Updated Bibliography

I am blogging rather a lot about martial arts movies. It is not part of an academic or professional practice. It is just something I am doing for fun. And also, for fun, I read about these movies or listen to film commentaries when time allows. I make sure that if I use ideas or words that are not my own in my blogs then I attribute them accordingly. But I have also decided to list the books or articles I have read in this ‘Bibliography Blog’. I dunno – it just feels like the honourable thing to do somehow. While I would never conciously plagiarise someone else’s work, I feel that I should also keep track of whose ideas and words are swilling around in the subconcious part of my brain as well:

 Asian Pop Cinema by Lee Server

Ballet and Opera in the Age of Giselle by Marian Smith

Born to Defense – “Thanks to tension on the set” by Jet Li

The Birth of Opera by FW Sternfeld

Chasing Dragons by David West

Chinese Conception of the Theatre by Tao-Ching Hsu

Chinese Opera photos by Jessica Tan Gudnason and introduction by Gong Li

Chinese Opera: Images and Stories by Sun Wang Ngai and Peter Lovrick

Film Bodies: Gender, Genre and Excess by Linda Williams (published in Film Genre Reader 2)

Hong Kong Cinema by Stephen Teo

Iron Fisted Monk – DVD Commentary by Bey Logan

Kids from Shaolin – “The genesis of the story for Shaolin Kids was…” by Jet Li

Kung Fu Cult Masters by Leon Hunt

Kung Fu Films – Documentary on Shaw Brothers Collection DVDs

Lives in Chinese Music edited by Helen Rees

Melodrama by John Mercer and Martin Shingler

Martial Arts of Shaolin – “To tell the truth, I didn’t really want…” by Jet Li

OnceUpon A Time In China – DVD Commentary by Bey Logan and Mark King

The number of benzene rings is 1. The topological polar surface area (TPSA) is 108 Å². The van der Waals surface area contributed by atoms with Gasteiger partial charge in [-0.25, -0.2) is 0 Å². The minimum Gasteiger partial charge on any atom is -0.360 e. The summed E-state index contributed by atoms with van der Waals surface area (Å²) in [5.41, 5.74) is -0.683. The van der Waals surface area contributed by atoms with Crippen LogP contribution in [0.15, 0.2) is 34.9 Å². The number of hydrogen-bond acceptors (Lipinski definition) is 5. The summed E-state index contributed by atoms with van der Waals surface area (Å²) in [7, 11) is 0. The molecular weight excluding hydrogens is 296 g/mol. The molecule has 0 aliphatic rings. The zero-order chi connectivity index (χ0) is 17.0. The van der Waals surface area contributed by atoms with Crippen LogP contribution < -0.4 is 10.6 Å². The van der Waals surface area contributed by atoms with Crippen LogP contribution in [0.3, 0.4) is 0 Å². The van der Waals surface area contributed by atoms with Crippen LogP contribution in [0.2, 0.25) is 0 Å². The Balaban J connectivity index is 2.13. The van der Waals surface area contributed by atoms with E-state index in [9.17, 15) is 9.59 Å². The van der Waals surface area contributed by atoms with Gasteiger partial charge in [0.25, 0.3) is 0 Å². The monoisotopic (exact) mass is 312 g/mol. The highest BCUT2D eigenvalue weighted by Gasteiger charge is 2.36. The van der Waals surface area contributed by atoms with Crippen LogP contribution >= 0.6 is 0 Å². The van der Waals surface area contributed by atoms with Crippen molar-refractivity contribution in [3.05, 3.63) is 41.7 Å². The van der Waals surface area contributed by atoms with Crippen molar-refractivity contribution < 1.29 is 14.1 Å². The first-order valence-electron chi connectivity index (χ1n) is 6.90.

Once Upon A Time in China – DVD Special Features – Interview Gallery featuring Jet Li and Yam Sai Kwun

Shaolin Temple – “We didn’t know how movies were made” by Jet Li

The Bourne Supremacy – DVD Commentary by Paul Greengrass

The Narrow Path: Chen Kaige in Conversation with Tony Rayns (published in Projections 3 edited by John Boorman and Walter Donohue).

The Origin of the Hong Kong Martial Arts Movie Genre and its influence on the American Film and Television Industry by L. Brystal Michallet-Romero http://whooshorg/issue84/romero1.html#backnote01

Shaw Brothers Movies by Sarah Wheatley http://www.heroic-cinema/article/shaws.html

The Terracotta Army by John Man (although I didn’t have time to read very far in this before it went back to the library)

Wu Xia – Documentary on Shaw brothers Collection DVDs

One of these days, I might actually organise this list so that it looks like a real bibliography.

Advertisements
This entry was posted in books, born to defence, jet li, kids from shaolin, kung fu movies, martial arts movies, martial arts of shaolin, shaolin temple, The Master, Uncategorized and tagged , , , , , , , , . Bookmark the permalink.

10 Responses to Updated Bibliography

  1. Ikigai says:

    This is a nice idea. In the martial arts we gather ideas and concepts from so many different places that it can be tough to place them all the time. I think this effort shows your sincerity.

    Also don’t worry about the ‘real’ bibliography format. This is the online wild west! haha.

    Like

  2. oldrope says:

    Organisation is the sign of a weak mind!!! One that has too much time for the fripperies of life! If you have space you must fill it with something else.

    Can I also ask why the old BBC micro computer games Ye Ar Kung Fu and Ye Ar Kung Fu 2 are not in your list? How can you profess to have any clear understanding on the subject without studying these two powerhouses of intellectual thought on the subject? Riddle me that Meredith.

    Like

  3. Lao Tzu says:

    Nice site!!! I have studied Tao Chi Chu’an and Tien Shun Pai and plan on teaching soon. I have added you to my blogroll.

    Like

  4. Lao Tzu says:

    My blog is entitled Salon1, so http://salon1.wordpress.com/. Thanks.

    Like

    • Aaah! That’s you. I am already following it. I do not have the internet on at home and just snatch a few minutes on it here and there at libraries etc. This makes for a disjointed and confusing internet experience – hence the confusion.

      Like

  5. Pingback: 2010 in review | Dangerous Meredith

Leave a Reply

Fill in your details below or click an icon to log in:

WordPress.com Logo

You are commenting using your WordPress.com account. Log Out /  Change )

Google photo

You are commenting using your Google account. Log Out /  Change )

Twitter picture

You are commenting using your Twitter account. Log Out /  Change )

Facebook photo

You are commenting using your Facebook account. Log Out /  Change )

Connecting to %s